Design/methodology/approach

The literature describing the concepts of supply chain orientation and supply chain leadership is used to develop a framework for achieving a competitive advantage.

Findings

Creating a closed‐loop supply chain orientation may be facilitated when the supply chain leader demonstrates a transformational leadership style, and when socially important environmental issues are present.

Research limitations/implications

The paper presents a synthesis of previously unconnected concepts in a conceptual framework that sets a stage for future research in this area.

Practical implications

The paper highlights the strategic importance of developing a closed‐loop supply chain orientation in the presence of environmental factors, and a supply chain leadership style that may enhance the transformation to such an orientation.

Originality/value

The paper extends the strategic concept of supply chain orientation to include forward and reverse flows in a holistic, closed‐loop view of the supply chain.

Details

Supply Chain Management: An International Journal, vol. 14 no. 2
Type: Research Article
ISSN: 1359-8546

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Book part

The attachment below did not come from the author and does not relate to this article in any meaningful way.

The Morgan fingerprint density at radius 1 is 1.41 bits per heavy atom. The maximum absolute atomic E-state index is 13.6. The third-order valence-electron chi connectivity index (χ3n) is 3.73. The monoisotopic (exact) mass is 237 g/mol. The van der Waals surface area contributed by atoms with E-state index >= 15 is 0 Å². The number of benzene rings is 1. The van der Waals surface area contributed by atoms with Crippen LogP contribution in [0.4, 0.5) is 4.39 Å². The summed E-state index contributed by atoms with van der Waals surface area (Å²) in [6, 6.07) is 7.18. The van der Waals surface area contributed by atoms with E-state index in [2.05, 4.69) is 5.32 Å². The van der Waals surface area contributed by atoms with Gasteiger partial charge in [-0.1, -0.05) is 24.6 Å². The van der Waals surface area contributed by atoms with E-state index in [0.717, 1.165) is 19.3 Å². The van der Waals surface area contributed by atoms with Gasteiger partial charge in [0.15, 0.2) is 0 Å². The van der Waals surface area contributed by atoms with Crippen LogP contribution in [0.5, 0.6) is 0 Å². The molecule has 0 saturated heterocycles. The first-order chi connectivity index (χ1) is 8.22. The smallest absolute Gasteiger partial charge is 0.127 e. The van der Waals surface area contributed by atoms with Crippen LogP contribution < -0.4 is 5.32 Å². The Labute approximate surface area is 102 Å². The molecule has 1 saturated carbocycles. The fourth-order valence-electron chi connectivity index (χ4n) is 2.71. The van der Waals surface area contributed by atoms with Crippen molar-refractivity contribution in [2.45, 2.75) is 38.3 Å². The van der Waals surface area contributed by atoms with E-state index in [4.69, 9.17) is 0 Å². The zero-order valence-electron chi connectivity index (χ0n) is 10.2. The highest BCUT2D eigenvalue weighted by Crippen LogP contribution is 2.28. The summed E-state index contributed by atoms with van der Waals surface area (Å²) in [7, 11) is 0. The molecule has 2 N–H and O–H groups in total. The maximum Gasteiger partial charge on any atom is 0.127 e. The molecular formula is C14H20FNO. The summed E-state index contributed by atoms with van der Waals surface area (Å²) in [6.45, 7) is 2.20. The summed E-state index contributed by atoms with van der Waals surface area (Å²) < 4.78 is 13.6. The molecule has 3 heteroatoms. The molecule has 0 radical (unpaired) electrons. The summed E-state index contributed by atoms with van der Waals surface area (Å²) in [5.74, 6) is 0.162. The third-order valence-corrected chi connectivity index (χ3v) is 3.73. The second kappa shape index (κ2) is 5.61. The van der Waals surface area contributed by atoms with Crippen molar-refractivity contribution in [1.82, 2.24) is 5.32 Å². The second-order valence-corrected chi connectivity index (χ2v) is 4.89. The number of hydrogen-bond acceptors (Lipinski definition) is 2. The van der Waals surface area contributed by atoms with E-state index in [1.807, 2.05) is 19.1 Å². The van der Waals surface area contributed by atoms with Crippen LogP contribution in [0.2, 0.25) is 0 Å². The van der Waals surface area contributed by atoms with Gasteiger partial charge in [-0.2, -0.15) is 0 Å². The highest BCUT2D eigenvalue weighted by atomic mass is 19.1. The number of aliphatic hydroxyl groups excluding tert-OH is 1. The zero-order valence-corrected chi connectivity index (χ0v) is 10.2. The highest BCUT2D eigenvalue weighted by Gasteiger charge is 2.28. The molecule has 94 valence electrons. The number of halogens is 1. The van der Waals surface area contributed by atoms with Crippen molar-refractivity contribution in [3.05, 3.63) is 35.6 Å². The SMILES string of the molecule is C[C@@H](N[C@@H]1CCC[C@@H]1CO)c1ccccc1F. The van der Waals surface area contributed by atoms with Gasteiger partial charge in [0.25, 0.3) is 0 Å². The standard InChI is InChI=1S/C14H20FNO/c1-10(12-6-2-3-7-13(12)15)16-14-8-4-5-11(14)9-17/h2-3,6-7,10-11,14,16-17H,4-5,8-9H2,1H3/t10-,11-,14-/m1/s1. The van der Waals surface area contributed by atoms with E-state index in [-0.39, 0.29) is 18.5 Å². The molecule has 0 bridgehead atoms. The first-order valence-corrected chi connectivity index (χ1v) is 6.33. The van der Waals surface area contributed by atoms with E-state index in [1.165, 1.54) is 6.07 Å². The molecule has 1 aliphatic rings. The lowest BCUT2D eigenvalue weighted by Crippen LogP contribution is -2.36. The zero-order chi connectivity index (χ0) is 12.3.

Publication date: 23 July 2019

Claretha Hughes, Lionel Robert, Kristin Frady and Adam Arroyos

Abstract

Details

Managing Technology and Middle- and Low-skilled Employees
Type: Book
ISBN: 978-1-78973-077-7

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Book part
Publication date: 4 August 2014

Katherine Adam, Colette Henry, Sarah Baillie and Jonathan Rushton

Agriculture and associated services are central to the rural economy of the United Kingdom. Rural veterinary enterprises are important providers of services to livestock…

Abstract

Purpose

Agriculture and associated services are central to the rural economy of the United Kingdom. Rural veterinary enterprises are important providers of services to livestock producers, but are now facing concerns over their future economic viability. The objectives of this chapter are to outline the changes occurring in the veterinary and agricultural sectors, and to explore the main issues affecting veterinary enterprises in a changing business environment.